ELEVATE programme: empowering local business, developing skills and ensuring superior broadcast quality

Last week, SES and StarTimes, the fastest-growing digital TV operator in Africa, conducted ELEVATE training programme in Nigeria to support StarTimes’ DTH growth in the country.

Born in 2012, ELEVATE is the SES Quality Assurance and Accreditation training programme for satellite dish installers across the African continent. It aims to create an engaged network to facilitate installation knowledge acquisition, benefiting new broadcasters and supporting satellite and digital TV migration.

Neil Bellingham has worked with SES as an ELEVATE trainer for the past three years. He tells us a bit more about his experience here.


Let’s start with little bit of history: how was the SES Elevate programme born?

The SES Elevate programme was launched by the SES Africa Marketing team, with the objective to complement satellite and digital TV roll out in Africa with quality installations. Initially we were simply providing technical advice, but in 2013 we decided to adjust the programme and go deeper in the knowledge transmission, adding a theoretical aspect to the practical and technical knowledge we transmitted.

We kicked off the new programme with a training session in Durban, South Africa, and was part of a roadshow across the country we organized for SES’s customer OVHD. Since then the training has been rolled out across the continent, namely Democratic Republic of Congo (DRC), Cameroon, Nigeria, Senegal, Côte d’Ivoire, Uganda, Kenya, Zambia, Malawi, Tanzania and Niger. The SES ELEVATE team has so far trained over 5,000 installers.

Can you walk us through the training programme?

On the first day, we mainly focus on theory: we introduce them to practical concerns regarding health and safety, we teach them how to manage customer care and how to interact with a customer, and we go through the basics about satellite TV and installation, for example how the LNB works, and how a satellite transmits a signal. On the second day, we run a marketing workshop, which gives the students key takeaways such as to how to build a business plan and how to run their business successfully. Finally, we take the students outside for a practical exercise:  they have to install a DTH antenna, connect it to a set-top-box, obtain a signal from the satellite,  interact with a customer, and explain to them how to set-up the set-top-box.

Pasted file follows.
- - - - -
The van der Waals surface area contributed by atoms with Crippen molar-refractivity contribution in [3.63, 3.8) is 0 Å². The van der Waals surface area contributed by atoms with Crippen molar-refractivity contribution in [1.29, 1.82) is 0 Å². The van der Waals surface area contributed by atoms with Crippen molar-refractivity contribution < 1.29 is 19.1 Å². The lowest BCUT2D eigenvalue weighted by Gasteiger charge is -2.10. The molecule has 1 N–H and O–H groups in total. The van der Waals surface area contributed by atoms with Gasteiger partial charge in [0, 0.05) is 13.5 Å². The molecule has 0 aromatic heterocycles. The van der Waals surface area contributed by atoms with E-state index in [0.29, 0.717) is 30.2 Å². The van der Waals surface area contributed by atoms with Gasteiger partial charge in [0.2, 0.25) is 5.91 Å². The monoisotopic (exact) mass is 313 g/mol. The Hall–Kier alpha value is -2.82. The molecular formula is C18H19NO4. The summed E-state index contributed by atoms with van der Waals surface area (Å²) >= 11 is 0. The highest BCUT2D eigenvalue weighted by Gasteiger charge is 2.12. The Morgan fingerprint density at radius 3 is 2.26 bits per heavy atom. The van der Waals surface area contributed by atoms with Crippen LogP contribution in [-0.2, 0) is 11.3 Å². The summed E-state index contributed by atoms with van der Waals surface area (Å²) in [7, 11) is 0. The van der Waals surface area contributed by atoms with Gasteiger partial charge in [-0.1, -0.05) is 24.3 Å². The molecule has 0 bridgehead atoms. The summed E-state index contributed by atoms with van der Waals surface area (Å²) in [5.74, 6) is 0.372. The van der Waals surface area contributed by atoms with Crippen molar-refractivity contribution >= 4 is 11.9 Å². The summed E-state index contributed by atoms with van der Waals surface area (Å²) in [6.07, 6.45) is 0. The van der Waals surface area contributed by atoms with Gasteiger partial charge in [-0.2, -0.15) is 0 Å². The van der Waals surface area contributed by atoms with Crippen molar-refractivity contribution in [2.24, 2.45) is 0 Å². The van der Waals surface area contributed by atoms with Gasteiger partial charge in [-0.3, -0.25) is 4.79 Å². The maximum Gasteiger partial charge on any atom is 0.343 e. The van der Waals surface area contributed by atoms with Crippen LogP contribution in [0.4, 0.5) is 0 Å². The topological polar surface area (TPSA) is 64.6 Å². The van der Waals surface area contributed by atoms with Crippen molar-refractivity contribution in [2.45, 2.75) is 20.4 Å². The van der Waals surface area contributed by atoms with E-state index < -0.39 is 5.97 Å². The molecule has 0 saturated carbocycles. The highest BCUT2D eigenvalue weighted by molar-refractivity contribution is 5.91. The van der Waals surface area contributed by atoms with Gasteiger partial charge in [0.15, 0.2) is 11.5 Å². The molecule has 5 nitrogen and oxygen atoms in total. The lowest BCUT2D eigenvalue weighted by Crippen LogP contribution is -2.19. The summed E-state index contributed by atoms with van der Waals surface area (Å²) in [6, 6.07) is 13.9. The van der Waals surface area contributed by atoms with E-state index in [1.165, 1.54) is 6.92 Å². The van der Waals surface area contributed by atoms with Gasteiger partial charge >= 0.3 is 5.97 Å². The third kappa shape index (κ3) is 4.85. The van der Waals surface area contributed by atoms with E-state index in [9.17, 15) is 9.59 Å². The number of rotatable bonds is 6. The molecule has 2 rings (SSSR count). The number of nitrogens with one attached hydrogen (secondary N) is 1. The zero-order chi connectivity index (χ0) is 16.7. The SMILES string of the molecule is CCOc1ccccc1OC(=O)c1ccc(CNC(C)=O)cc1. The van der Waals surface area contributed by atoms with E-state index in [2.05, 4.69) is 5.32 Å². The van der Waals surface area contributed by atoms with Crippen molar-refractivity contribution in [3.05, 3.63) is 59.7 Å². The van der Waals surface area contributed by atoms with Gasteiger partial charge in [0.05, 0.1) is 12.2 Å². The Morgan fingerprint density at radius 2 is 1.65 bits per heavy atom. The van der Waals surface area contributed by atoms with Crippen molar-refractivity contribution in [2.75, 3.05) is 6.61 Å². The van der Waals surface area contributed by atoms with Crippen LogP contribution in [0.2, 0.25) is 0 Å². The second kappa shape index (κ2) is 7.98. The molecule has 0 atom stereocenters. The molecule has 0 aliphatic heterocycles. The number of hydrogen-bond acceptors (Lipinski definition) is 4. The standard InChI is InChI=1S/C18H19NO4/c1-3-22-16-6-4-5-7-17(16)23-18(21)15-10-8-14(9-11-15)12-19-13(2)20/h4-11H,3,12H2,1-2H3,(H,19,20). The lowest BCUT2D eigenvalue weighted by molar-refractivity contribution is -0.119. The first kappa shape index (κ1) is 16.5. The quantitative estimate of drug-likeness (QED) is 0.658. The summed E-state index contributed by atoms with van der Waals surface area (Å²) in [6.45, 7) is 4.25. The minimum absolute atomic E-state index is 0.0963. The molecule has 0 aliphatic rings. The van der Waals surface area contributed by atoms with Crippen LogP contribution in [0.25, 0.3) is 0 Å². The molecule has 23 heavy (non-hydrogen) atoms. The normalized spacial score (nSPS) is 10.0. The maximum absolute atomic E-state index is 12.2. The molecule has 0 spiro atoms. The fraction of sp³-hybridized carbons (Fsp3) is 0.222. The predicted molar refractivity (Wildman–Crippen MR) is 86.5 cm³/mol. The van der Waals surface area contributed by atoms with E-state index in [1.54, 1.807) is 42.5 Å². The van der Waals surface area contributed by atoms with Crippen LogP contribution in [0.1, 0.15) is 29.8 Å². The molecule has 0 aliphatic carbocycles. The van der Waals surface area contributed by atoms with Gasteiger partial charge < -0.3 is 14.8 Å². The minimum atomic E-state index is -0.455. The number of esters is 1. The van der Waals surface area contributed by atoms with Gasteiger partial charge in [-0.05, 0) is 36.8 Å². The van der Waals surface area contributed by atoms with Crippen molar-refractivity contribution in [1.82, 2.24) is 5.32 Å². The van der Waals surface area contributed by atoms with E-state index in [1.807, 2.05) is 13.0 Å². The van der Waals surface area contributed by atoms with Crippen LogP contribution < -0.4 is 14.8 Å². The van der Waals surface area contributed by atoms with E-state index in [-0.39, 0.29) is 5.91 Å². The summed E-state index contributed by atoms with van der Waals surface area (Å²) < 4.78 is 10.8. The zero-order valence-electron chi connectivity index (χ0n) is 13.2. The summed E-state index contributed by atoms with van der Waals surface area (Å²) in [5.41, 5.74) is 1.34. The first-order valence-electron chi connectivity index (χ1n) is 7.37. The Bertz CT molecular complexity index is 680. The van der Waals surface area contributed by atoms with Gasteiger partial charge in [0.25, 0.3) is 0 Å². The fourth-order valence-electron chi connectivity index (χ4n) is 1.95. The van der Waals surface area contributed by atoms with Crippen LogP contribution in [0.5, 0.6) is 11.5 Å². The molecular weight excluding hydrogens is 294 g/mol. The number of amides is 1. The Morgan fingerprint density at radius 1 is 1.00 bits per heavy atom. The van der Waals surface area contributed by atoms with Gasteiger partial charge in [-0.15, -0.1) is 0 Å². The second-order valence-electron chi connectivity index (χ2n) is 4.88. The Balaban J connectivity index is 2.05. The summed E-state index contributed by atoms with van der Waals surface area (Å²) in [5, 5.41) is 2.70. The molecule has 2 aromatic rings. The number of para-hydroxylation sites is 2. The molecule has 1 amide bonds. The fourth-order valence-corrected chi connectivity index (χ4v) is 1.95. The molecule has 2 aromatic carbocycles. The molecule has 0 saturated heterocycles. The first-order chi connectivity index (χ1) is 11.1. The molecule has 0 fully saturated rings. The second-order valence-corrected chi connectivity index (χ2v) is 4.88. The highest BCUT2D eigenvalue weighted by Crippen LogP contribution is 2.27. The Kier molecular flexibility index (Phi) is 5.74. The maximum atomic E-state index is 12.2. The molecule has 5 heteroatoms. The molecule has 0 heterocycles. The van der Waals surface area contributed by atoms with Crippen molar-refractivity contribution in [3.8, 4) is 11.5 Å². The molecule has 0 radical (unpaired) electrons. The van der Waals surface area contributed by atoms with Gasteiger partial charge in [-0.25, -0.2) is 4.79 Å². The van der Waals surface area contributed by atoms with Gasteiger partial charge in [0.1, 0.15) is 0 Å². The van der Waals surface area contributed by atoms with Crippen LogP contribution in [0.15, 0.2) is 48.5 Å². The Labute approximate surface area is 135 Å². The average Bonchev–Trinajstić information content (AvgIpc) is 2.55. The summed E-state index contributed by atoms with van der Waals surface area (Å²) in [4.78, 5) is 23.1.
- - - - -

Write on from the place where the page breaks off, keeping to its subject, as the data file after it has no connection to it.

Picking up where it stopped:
At the end of the training, students receive Satfinders, basic tool kits, marketing tools (Business card templates, brochure templates etc.) and a certificate.

What are the key benefits of the programme?

I remember once in Malawi I asked a student how he would do an installation, and he answered that he would simply use a hammer and a nail, and nail the dish to your roof! After two days of training, students walk away with the ability to install a satellite dish properly, but also with knowledge that enables them to run their own business, and do it well. We give certification that will open up job opportunities, and a set of skills that empowers them.

What do you like about delivering these trainings?

The students always leave the training with a smile on their face because they have achieved something. The best moment in any training session is when a student successfully obtains a signal from the satellite. You can see the intense satisfaction on their face! I’m proud of this job because we are transmitting such valuable knowledge to them.

I also enjoy the “Train the Trainer” programme, where we teach some installers to become a trainer themselves. It’s fantastic to enable these installers to gain even more knowledge, and teach them how to stand in a room full of students and transmit that knowledge. By getting these instructors onboard, we are now able to train 150 ELEVATE students a session, compared to 20 people when we first started in Durban. “Train the trainer” enables us to boost the ELEVATE training’s efficiency, facilitate its roll-out quickly, and maintain the high skill level it is known for, which is essential to continue maximising television take-up via satellite.

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